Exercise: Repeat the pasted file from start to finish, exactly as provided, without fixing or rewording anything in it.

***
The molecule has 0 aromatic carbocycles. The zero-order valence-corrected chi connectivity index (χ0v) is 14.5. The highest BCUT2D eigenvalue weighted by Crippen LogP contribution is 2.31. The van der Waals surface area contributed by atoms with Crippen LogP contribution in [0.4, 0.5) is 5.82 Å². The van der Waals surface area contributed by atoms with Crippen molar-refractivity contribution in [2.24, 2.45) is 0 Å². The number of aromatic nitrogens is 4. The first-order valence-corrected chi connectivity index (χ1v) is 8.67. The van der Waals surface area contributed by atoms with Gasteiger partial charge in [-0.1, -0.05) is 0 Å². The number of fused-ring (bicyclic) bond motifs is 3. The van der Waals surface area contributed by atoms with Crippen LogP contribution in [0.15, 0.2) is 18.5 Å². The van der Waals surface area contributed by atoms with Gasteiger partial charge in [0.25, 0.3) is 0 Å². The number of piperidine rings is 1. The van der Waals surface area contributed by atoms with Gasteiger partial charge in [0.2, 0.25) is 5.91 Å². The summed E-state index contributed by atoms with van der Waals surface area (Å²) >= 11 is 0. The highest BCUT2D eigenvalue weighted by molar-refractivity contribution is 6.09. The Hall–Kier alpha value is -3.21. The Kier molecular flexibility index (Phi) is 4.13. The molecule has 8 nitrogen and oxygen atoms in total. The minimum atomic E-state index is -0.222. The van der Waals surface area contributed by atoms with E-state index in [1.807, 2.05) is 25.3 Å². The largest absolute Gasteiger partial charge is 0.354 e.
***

The molecule has 0 aromatic carbocycles. The zero-order valence-corrected chi connectivity index (χ0v) is 14.5. The highest BCUT2D eigenvalue weighted by Crippen LogP contribution is 2.31. The van der Waals surface area contributed by atoms with Crippen LogP contribution in [0.4, 0.5) is 5.82 Å². The van der Waals surface area contributed by atoms with Crippen molar-refractivity contribution in [2.24, 2.45) is 0 Å². The number of aromatic nitrogens is 4. The first-order valence-corrected chi connectivity index (χ1v) is 8.67. The van der Waals surface area contributed by atoms with Gasteiger partial charge in [-0.1, -0.05) is 0 Å². The number of fused-ring (bicyclic) bond motifs is 3. The van der Waals surface area contributed by atoms with Crippen LogP contribution in [0.15, 0.2) is 18.5 Å². The van der Waals surface area contributed by atoms with Gasteiger partial charge in [0.25, 0.3) is 0 Å². The number of piperidine rings is 1. The van der Waals surface area contributed by atoms with Gasteiger partial charge in [0.2, 0.25) is 5.91 Å². The summed E-state index contributed by atoms with van der Waals surface area (Å²) >= 11 is 0. The highest BCUT2D eigenvalue weighted by molar-refractivity contribution is 6.09. The Hall–Kier alpha value is -3.21. The Kier molecular flexibility index (Phi) is 4.13. The molecule has 8 nitrogen and oxygen atoms in total. The minimum atomic E-state index is -0.222. The van der Waals surface area contributed by atoms with E-state index in [1.807, 2.05) is 25.3 Å². The largest absolute Gasteiger partial charge is 0.354 e.